Sound — 5
Starting out as a musician that wanted to fuse the edginess of hard rock with the soulfulness of Motown, Lenny Kravitz's idea was initially turned down by record labels because they thought the hybrid wouldn't be enough of either element to catch a sizable demographic. Little would those labels realize that what resulted in Kravitz's debut album, "Let Love Rule," would be a breakthrough success for him. 25 years later, Kravitz's career has been extremely fruitful: he's worked with a laundry list of iconic musicians from Al Green to Slash and David Bowie, won four Grammys, has had four of his albums go platinum, and, perhaps most notably, crafted that damn catchy guitar riff in "Are You Gonna Go My Way." However, after his radio hits faded from heavy rotation, Kravitz would also fade from the music scene, whether because of listeners moving on or Kravitz's albums getting generally weaker, or both. Though still writing music, the last few years would show Kravitz paying more attention to an acting career - and after a rousing performance in the critically-acclaimed movie "Precious," Kravitz would end up getting cast a supporting role in "The Hunger Games" series. In fact, it was while working on that movie that Kravitz struck inspiration to create his tenth album, "Strut."
While specifically crediting his inspiration to Jennifer Lawrence, "Strut" doesn't end up being anything gimmicky like a "Hunger Games" fan fiction concept album, though with the first few tracks, Kravitz shows a clear indication that he wants "Strut" to be an album to dance to. The opening track, "Sex," immediately brings in the funk rock expected from Kravitz, but the "black sheep" track of the album is put forth next, and "The Chamber" is Kravitz's take on disco, which won't necessarily beckon a disco Renaissance (thank god), but would fare well on an episode of "Soul Train." "Dirty White Boots" takes the groove in a classic-rock direction, using the call-and-response arrangement in the verses and injecting a psychedelic guitar solo, and "New York City" picks up the funky dance party baton, also including a disco-like addition of synth-generated strings and the first appearance of saxophone, and then hands it off to the equally-funky "Frankenstein," which, despite having a riff that sounds similar to the clichéd "bow-chicka-wow-wow" caricature of '70s porn music, ends up standing out with its utilization of harmonica.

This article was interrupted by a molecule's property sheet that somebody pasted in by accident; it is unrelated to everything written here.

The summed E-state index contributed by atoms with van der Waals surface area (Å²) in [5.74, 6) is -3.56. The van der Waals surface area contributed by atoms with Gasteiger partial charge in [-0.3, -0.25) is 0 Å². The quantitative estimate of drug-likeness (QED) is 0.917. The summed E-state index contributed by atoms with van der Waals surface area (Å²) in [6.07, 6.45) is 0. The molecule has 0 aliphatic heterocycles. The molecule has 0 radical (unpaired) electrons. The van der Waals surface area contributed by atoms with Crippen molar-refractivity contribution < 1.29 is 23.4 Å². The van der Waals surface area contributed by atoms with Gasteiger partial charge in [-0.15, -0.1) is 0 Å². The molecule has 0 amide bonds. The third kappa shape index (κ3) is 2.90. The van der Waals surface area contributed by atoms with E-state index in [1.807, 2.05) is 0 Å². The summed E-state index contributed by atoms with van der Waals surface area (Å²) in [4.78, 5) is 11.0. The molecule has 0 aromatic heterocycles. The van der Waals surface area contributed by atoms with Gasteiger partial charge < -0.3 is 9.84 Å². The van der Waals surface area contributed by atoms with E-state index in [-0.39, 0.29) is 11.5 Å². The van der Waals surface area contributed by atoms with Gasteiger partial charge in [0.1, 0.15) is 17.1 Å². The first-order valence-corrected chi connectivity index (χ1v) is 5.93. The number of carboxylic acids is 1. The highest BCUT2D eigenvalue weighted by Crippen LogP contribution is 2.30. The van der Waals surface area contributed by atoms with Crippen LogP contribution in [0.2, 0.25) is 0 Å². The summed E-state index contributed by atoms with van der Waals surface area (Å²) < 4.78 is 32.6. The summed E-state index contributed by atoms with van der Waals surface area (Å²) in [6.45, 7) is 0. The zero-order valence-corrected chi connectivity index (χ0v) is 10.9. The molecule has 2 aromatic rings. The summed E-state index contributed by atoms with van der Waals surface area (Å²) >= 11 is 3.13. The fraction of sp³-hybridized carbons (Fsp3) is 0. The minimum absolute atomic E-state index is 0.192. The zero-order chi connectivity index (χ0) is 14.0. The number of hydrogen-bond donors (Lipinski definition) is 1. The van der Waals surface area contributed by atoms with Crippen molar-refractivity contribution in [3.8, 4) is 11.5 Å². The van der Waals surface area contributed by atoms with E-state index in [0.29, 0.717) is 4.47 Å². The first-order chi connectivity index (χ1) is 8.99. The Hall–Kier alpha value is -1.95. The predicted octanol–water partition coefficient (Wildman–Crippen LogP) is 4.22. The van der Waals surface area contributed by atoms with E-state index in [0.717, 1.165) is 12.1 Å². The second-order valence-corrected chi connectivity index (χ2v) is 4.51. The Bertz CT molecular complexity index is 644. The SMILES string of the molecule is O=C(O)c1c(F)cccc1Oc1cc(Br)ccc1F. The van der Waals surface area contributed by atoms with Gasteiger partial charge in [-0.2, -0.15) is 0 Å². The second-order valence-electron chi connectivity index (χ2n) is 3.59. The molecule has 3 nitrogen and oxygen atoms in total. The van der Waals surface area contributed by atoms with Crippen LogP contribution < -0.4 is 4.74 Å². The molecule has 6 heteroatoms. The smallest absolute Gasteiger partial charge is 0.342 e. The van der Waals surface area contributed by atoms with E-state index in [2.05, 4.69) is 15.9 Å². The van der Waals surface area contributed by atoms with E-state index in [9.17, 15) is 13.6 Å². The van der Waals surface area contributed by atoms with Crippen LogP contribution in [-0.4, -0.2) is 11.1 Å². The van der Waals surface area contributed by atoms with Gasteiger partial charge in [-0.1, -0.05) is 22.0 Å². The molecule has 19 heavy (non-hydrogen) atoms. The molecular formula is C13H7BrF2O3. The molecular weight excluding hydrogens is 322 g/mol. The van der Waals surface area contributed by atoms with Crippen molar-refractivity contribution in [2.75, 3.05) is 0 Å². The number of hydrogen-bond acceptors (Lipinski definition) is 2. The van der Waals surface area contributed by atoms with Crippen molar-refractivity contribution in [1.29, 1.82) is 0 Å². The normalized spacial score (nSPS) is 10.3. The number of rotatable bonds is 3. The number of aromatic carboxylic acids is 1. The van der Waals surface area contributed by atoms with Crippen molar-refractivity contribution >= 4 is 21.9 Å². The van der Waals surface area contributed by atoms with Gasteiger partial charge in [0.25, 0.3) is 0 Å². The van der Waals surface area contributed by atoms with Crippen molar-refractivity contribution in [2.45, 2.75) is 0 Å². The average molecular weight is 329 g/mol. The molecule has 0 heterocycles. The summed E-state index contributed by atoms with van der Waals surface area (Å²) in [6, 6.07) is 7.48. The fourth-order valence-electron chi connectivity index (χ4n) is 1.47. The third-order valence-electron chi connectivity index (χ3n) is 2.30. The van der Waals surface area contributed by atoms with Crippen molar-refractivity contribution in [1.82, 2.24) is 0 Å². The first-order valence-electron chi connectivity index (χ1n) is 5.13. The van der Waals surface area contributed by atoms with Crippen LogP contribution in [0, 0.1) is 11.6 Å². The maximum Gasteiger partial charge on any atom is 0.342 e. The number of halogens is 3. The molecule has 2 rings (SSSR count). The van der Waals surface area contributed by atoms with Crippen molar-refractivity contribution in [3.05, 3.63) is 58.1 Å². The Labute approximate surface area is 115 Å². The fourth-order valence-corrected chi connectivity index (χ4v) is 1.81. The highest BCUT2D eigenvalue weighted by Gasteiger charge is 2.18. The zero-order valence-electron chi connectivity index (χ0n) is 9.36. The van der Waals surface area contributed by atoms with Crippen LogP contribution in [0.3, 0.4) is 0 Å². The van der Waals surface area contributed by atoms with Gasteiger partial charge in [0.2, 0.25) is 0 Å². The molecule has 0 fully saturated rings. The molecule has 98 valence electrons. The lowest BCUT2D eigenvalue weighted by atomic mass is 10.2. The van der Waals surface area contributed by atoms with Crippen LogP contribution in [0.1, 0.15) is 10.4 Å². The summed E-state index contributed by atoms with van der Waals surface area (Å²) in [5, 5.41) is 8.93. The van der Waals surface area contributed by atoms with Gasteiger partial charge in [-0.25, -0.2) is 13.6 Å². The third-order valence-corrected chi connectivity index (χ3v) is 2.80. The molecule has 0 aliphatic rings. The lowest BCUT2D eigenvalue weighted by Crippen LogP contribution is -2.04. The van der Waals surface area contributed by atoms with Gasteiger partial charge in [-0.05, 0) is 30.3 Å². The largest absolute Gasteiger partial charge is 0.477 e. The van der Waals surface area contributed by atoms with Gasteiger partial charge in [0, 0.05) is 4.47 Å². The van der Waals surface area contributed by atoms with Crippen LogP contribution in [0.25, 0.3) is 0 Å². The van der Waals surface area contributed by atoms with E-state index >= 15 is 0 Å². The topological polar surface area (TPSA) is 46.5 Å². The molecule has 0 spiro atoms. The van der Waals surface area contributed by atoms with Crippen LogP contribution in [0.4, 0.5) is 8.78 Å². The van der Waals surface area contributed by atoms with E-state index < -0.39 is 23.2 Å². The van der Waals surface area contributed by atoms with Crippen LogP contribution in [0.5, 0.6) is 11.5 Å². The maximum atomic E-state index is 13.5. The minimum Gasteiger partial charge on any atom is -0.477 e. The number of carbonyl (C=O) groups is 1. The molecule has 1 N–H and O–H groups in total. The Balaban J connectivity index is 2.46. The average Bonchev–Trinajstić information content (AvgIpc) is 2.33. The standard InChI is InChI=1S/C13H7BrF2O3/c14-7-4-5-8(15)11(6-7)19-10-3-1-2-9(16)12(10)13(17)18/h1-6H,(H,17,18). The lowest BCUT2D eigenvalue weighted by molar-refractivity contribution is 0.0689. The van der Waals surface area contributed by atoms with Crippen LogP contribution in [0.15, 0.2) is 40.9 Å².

Unfortunately, as things progress, the album starts to lose intrigue quickly; the danceable mentality starts to wash away, and the fact that Kravitz still adheres to dragging on the repeating chorus outros of songs longer than need be certainly doesn't help. Kravitz regresses back to his usual bag of tricks, and sound elements lose their impact the more they're used - from the further usage of saxophone sections to the Motown-inspired harmonies. The slow jams "The Pleasure and the Pain," "She's a Beast" and "I Never Wanted to Let You Down" sound homogenous to the heavy saturation of slow jams Kravitz recorded in 2008's "It Is Time for a Love Revolution," and the main riff in "Strut" bears a fishy familiarity to the trademark riff in "Are You Gonna Go My Way." "I'm a Believer" pulls out all the classic pop rock stops - from the peppy upbeat riff to the claps and the exuberant calls of "hey!" in the chorus - and the slow-rocking "Happy Birthday" plods along, never cresting into anything worthwhile. Kravitz ends the album with a classic Motown cover, "Ooo Baby Baby" by The Miracles, and just like how Kravitz's cover of "American Woman" was little more than a refitting of the original The Guess Who track, his cover of "Ooo Baby Baby" doesn't offer much more, and Kravitz's voice is unable to reach the level Smokey Robinson had originally set.